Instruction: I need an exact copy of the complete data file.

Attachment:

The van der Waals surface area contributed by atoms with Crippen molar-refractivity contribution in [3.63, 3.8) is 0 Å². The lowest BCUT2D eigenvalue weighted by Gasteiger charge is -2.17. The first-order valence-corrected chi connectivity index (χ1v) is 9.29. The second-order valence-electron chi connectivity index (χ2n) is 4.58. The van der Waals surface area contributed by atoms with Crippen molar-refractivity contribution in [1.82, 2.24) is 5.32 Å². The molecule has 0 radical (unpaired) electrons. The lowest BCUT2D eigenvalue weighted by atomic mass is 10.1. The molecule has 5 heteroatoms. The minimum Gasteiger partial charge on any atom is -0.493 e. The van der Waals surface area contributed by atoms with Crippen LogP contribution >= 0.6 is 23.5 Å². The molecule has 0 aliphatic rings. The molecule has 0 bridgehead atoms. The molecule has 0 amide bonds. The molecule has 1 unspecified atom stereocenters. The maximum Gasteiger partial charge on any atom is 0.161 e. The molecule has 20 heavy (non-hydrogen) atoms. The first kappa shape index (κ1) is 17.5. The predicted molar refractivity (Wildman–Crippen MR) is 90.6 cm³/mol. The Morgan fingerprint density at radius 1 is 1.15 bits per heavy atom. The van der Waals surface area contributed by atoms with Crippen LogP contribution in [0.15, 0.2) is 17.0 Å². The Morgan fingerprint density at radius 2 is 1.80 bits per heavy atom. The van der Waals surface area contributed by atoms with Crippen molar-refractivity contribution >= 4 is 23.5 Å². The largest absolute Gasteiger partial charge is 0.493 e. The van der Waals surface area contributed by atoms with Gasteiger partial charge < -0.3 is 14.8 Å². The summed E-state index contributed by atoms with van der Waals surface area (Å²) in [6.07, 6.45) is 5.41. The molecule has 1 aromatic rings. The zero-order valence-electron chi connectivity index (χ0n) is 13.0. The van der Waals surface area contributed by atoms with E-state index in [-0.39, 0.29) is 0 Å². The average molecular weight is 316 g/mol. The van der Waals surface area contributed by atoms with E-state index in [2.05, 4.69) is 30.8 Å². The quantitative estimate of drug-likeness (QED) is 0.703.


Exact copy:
The van der Waals surface area contributed by atoms with Crippen molar-refractivity contribution in [3.63, 3.8) is 0 Å². The lowest BCUT2D eigenvalue weighted by Gasteiger charge is -2.17. The first-order valence-corrected chi connectivity index (χ1v) is 9.29. The second-order valence-electron chi connectivity index (χ2n) is 4.58. The van der Waals surface area contributed by atoms with Crippen molar-refractivity contribution in [1.82, 2.24) is 5.32 Å². The molecule has 0 radical (unpaired) electrons. The lowest BCUT2D eigenvalue weighted by atomic mass is 10.1. The molecule has 5 heteroatoms. The minimum Gasteiger partial charge on any atom is -0.493 e. The van der Waals surface area contributed by atoms with Crippen LogP contribution >= 0.6 is 23.5 Å². The molecule has 0 aliphatic rings. The molecule has 0 bridgehead atoms. The molecule has 0 amide bonds. The molecule has 1 unspecified atom stereocenters. The maximum Gasteiger partial charge on any atom is 0.161 e. The molecule has 20 heavy (non-hydrogen) atoms. The first kappa shape index (κ1) is 17.5. The predicted molar refractivity (Wildman–Crippen MR) is 90.6 cm³/mol. The Morgan fingerprint density at radius 1 is 1.15 bits per heavy atom. The van der Waals surface area contributed by atoms with Crippen LogP contribution in [0.15, 0.2) is 17.0 Å². The Morgan fingerprint density at radius 2 is 1.80 bits per heavy atom. The van der Waals surface area contributed by atoms with Crippen molar-refractivity contribution >= 4 is 23.5 Å². The largest absolute Gasteiger partial charge is 0.493 e. The van der Waals surface area contributed by atoms with Gasteiger partial charge < -0.3 is 14.8 Å². The summed E-state index contributed by atoms with van der Waals surface area (Å²) in [6.07, 6.45) is 5.41. The molecule has 1 aromatic rings. The zero-order valence-electron chi connectivity index (χ0n) is 13.0. The van der Waals surface area contributed by atoms with E-state index in [-0.39, 0.29) is 0 Å². The average molecular weight is 316 g/mol. The van der Waals surface area contributed by atoms with E-state index in [2.05, 4.69) is 30.8 Å². The quantitative estimate of drug-likeness (QED) is 0.703.